A Tale of Cold Cities

A Tale of Cold Cities

This winter has been one of the coldest in memory — one of the snowiest as well. Nowhere is the cold more biting than on the cities of the plains. On Sunday, February 10, both Saskatoon and Calgary celebrated their fifth annual Great Canadian Kilt Skate. Not necessarily with “bare knees and ice” — not this year. But with customary Scottish fortitude and sense of fun.

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Saskatoon -- The Year of Young People

Saskatoon -- The Year of Young People

By 1 p.m., the temperature had managed to crawl its way up to a balmy minus-19.  But cold weather doesn't keep prairie people indoors.  Some thirty hearty skaters laced up at the Cameco Meewasin Skating Rink for the fourth annual Sir John A's Great Canadian Kilt Skate.

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Cities Vie for the Title: Kilt Skate Capital of Canada

Cities Vie for the Title: Kilt Skate Capital of Canada

For the fourth straight year, skaters across Canada will be taking to outdoor rinks in a unique celebration of Scottish heritage: the annual Sir John A’s Great Canadian Kilt Skate. What began years ago as a private house party to celebrate a birthday has grown into a friendly, cross-country rivalry for the title of Kilt Skate Capital of Canada.

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Saskatoon: Wi' a hundred skaters, an' a', an' a'

Saskatoon: Wi' a hundred skaters, an' a', an' a'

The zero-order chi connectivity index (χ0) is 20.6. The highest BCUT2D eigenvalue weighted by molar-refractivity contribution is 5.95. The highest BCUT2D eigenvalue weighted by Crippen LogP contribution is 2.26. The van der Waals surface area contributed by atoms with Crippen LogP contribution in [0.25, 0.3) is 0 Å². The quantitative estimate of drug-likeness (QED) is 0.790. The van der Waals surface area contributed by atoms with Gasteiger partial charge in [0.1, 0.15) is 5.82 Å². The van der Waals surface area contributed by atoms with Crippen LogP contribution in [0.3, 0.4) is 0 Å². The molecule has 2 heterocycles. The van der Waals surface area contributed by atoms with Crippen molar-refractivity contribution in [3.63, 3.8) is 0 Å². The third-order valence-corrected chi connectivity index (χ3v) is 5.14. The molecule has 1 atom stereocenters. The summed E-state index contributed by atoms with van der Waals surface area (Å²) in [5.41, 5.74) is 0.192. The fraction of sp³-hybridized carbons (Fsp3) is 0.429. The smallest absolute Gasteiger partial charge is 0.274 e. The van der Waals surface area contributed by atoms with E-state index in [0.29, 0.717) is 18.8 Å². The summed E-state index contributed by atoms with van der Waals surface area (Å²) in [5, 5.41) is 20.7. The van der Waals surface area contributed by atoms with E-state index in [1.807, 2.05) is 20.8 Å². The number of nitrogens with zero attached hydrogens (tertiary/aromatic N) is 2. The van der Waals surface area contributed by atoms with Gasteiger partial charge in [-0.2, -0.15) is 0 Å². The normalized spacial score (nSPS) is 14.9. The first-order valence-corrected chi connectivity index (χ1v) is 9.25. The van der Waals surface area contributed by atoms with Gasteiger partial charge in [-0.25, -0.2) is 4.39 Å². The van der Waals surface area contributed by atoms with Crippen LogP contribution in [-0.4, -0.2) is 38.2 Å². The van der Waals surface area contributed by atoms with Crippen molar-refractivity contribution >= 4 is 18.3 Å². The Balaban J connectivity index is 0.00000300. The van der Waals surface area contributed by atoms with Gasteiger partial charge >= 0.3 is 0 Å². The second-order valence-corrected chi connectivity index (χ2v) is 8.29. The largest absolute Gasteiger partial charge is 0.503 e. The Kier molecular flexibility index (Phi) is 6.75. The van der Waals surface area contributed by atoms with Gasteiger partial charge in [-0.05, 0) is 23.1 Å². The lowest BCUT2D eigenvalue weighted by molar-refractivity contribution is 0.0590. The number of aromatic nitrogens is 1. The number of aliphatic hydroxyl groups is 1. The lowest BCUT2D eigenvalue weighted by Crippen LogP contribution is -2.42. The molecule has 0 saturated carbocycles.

Last year, Saskatoon was declared "Kilt Skate Capital of Canada." For the Third Annual Sir John A's Great Canadian Kilt Skate -- and the celebration of Canada150 -- the Saskatoon Highland Dancing Association redoubled its efforts and drew over a hundred kilted skaters among the 300 who gathered at Cameco Meesawin Skating Rink on a Saturday afternoon perfect for skating.

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Saskatoon: Kilt Skate Capital of Canada!

Saskatoon: Kilt Skate Capital of Canada!

What was Saskatoon's secret? The weather helped. Last year, the temperature as around minus-30, but that didn't stop Sandy Campbell from playing the bagpipes while he skated the first Sir John A skate in 2015.

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The Haggi go Hiding

The Haggi go Hiding

This is the weekend where it is dangerous to be a "great chieftan o the puddin' race." Tonight around the world, Scots will honour the great national poet, Robbie Burns. One of the highlights of the evening will be the "Address to a Haggis" in which the knife is plunged into the poor beastie, "Trenching your gushing entrails bright."

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